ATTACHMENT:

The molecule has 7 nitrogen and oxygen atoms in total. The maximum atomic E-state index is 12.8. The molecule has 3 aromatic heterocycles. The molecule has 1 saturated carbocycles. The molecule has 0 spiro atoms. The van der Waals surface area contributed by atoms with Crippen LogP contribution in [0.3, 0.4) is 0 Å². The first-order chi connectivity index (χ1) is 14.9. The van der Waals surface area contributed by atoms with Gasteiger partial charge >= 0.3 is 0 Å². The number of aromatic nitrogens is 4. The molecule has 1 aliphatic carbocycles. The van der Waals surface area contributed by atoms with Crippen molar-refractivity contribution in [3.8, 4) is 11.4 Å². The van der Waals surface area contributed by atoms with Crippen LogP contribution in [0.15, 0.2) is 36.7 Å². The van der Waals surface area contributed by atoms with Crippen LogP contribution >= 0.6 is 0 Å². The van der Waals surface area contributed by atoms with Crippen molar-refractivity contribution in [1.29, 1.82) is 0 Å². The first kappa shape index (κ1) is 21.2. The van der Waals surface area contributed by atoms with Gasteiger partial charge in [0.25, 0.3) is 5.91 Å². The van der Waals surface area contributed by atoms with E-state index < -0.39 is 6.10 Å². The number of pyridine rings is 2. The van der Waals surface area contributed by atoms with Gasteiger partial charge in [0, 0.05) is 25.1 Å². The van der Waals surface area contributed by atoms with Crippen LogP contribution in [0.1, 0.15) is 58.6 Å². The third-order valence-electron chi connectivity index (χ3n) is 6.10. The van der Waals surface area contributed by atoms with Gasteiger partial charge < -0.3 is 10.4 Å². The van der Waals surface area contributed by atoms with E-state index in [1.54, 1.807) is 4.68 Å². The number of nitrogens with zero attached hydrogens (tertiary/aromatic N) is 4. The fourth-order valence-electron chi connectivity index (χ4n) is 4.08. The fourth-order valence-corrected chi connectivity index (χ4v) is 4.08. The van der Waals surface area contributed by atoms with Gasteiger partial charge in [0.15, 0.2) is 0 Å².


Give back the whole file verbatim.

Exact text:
The molecule has 7 nitrogen and oxygen atoms in total. The maximum atomic E-state index is 12.8. The molecule has 3 aromatic heterocycles. The molecule has 1 saturated carbocycles. The molecule has 0 spiro atoms. The van der Waals surface area contributed by atoms with Crippen LogP contribution in [0.3, 0.4) is 0 Å². The first-order chi connectivity index (χ1) is 14.9. The van der Waals surface area contributed by atoms with Gasteiger partial charge >= 0.3 is 0 Å². The number of aromatic nitrogens is 4. The molecule has 1 aliphatic carbocycles. The van der Waals surface area contributed by atoms with Crippen molar-refractivity contribution in [3.8, 4) is 11.4 Å². The van der Waals surface area contributed by atoms with Crippen LogP contribution in [0.15, 0.2) is 36.7 Å². The van der Waals surface area contributed by atoms with Crippen LogP contribution >= 0.6 is 0 Å². The van der Waals surface area contributed by atoms with Crippen molar-refractivity contribution in [1.29, 1.82) is 0 Å². The first kappa shape index (κ1) is 21.2. The van der Waals surface area contributed by atoms with Gasteiger partial charge in [0.25, 0.3) is 5.91 Å². The van der Waals surface area contributed by atoms with E-state index < -0.39 is 6.10 Å². The number of pyridine rings is 2. The van der Waals surface area contributed by atoms with Gasteiger partial charge in [0, 0.05) is 25.1 Å². The van der Waals surface area contributed by atoms with Crippen LogP contribution in [0.1, 0.15) is 58.6 Å². The third-order valence-electron chi connectivity index (χ3n) is 6.10. The van der Waals surface area contributed by atoms with Gasteiger partial charge < -0.3 is 10.4 Å². The van der Waals surface area contributed by atoms with E-state index in [1.54, 1.807) is 4.68 Å². The number of nitrogens with zero attached hydrogens (tertiary/aromatic N) is 4. The fourth-order valence-electron chi connectivity index (χ4n) is 4.08. The fourth-order valence-corrected chi connectivity index (χ4v) is 4.08. The van der Waals surface area contributed by atoms with Gasteiger partial charge in [0.15, 0.2) is 0 Å².